Basalt rebar has a much lower elastic modulus, so when it fails, it fails. Steel on the other hand has a much larger elastic region - where the steel stretches while still carrying the same load. Part of the benefit of reinforced concrete is elastic failure - essentially every (properly) designed reinforced concrete structure is designed to fail with the tensile side of concrete cracking while the steel rebar still caries load, giving visual evidence that the concrete has failed. This is called elastic failure. This works because steel has a large ductile range. Basalt rebar doesn't fail the same way, so substituting it 1:1 seems inappropriate, regardless of it being stronger (per unit area).
I did find one random study that substituted basalt rebar 1:1 with steel and compared the failure modes, and found that basalt-reinforced had cracking load essentially the same as a steel-reinforced, but a much larger ultimate load. Interestingly, the higher ultimate strength more than makes up for the much lower elastic modulus.
A cube-like building frame without diagonals or shear walls is unstable and
does not sound so strong or resilient at all.
Here's an interview with the author: https://on.substack.com/p/what-to-read-construction-physics and his LinkedIn page: https://www.linkedin.com/in/brian-potter-6a082150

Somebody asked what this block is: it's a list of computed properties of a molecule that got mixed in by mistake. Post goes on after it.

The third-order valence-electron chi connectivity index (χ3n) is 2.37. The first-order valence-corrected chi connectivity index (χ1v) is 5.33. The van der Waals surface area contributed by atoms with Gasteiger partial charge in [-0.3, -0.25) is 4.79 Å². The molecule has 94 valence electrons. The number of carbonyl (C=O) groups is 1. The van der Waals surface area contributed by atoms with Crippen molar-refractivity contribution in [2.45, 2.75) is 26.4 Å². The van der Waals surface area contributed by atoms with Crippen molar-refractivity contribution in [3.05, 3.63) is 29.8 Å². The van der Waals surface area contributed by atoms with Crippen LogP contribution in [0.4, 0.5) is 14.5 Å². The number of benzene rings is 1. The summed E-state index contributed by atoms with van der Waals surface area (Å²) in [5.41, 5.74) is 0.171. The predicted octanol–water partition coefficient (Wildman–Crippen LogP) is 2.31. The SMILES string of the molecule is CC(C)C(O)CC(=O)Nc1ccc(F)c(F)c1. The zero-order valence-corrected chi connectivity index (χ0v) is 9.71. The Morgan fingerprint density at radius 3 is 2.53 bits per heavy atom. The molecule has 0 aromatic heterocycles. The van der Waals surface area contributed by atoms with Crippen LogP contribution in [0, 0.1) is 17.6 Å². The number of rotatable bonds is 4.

Anything's possible, of course, but he does seem to have the right credentials and experience for the subject matter.
at some point on the price scale you can just build a titanium cast for a house and pour molten rocks in, probably a basalt. what's the yield strength of igneous rocks? maybe the roof need to be arched.
I like your thinking. ;)
It seems plausable you could begin with that kind of shelter and use that as a basis for further reinforcement.
Yeah they reject reinforced concrete, but the reason it doesn't last is the type of rebar used. To then site stainless later seems odd. IMHO our roads need to be built with stainless rebar.
I worked in a post and beam barn built in the 1600s. It will be there in 2200. Basically, if you need the roof maintained and those buildings will last forever.
Personally, I’d do a stone foundation with post and beam. Over 1000 years, luck and location mean more anyway. Chances are the building will be flattened by a war or other calamity over that timeline.
The foundation is concrete piles to bedrock supporting a floating concrete foundation. Clearly that limits building locations, but plenty of places have bedrock reasonably close to the surface.